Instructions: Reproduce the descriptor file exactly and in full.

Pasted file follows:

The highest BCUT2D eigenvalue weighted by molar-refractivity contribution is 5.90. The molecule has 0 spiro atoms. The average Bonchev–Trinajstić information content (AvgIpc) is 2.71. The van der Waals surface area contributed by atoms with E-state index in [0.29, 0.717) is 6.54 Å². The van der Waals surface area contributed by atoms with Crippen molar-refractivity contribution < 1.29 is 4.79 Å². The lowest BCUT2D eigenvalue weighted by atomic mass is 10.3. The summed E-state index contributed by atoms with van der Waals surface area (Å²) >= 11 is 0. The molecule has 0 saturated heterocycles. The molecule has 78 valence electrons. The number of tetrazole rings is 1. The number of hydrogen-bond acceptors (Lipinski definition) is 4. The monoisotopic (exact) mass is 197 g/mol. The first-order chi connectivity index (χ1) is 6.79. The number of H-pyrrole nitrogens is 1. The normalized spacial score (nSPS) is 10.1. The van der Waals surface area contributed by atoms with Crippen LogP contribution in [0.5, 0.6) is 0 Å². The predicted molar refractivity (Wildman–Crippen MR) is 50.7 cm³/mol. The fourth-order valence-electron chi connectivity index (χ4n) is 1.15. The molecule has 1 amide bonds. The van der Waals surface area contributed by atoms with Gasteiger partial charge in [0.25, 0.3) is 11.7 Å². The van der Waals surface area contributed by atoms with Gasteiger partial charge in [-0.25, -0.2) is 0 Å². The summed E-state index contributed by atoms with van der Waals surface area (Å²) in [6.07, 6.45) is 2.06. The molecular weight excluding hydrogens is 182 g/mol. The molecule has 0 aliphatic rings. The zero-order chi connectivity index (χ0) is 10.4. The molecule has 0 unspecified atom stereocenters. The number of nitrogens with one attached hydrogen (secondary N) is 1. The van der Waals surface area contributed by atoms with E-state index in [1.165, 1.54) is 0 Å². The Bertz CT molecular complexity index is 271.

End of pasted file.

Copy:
The highest BCUT2D eigenvalue weighted by molar-refractivity contribution is 5.90. The molecule has 0 spiro atoms. The average Bonchev–Trinajstić information content (AvgIpc) is 2.71. The van der Waals surface area contributed by atoms with E-state index in [0.29, 0.717) is 6.54 Å². The van der Waals surface area contributed by atoms with Crippen molar-refractivity contribution < 1.29 is 4.79 Å². The lowest BCUT2D eigenvalue weighted by atomic mass is 10.3. The summed E-state index contributed by atoms with van der Waals surface area (Å²) >= 11 is 0. The molecule has 0 saturated heterocycles. The molecule has 78 valence electrons. The number of tetrazole rings is 1. The number of hydrogen-bond acceptors (Lipinski definition) is 4. The monoisotopic (exact) mass is 197 g/mol. The first-order chi connectivity index (χ1) is 6.79. The number of H-pyrrole nitrogens is 1. The normalized spacial score (nSPS) is 10.1. The van der Waals surface area contributed by atoms with Crippen LogP contribution in [0.5, 0.6) is 0 Å². The predicted molar refractivity (Wildman–Crippen MR) is 50.7 cm³/mol. The fourth-order valence-electron chi connectivity index (χ4n) is 1.15. The molecule has 1 amide bonds. The van der Waals surface area contributed by atoms with Gasteiger partial charge in [0.25, 0.3) is 11.7 Å². The van der Waals surface area contributed by atoms with Gasteiger partial charge in [-0.25, -0.2) is 0 Å². The summed E-state index contributed by atoms with van der Waals surface area (Å²) in [6.07, 6.45) is 2.06. The molecular weight excluding hydrogens is 182 g/mol. The molecule has 0 aliphatic rings. The zero-order chi connectivity index (χ0) is 10.4. The molecule has 0 unspecified atom stereocenters. The number of nitrogens with one attached hydrogen (secondary N) is 1. The van der Waals surface area contributed by atoms with E-state index in [1.165, 1.54) is 0 Å². The Bertz CT molecular complexity index is 271.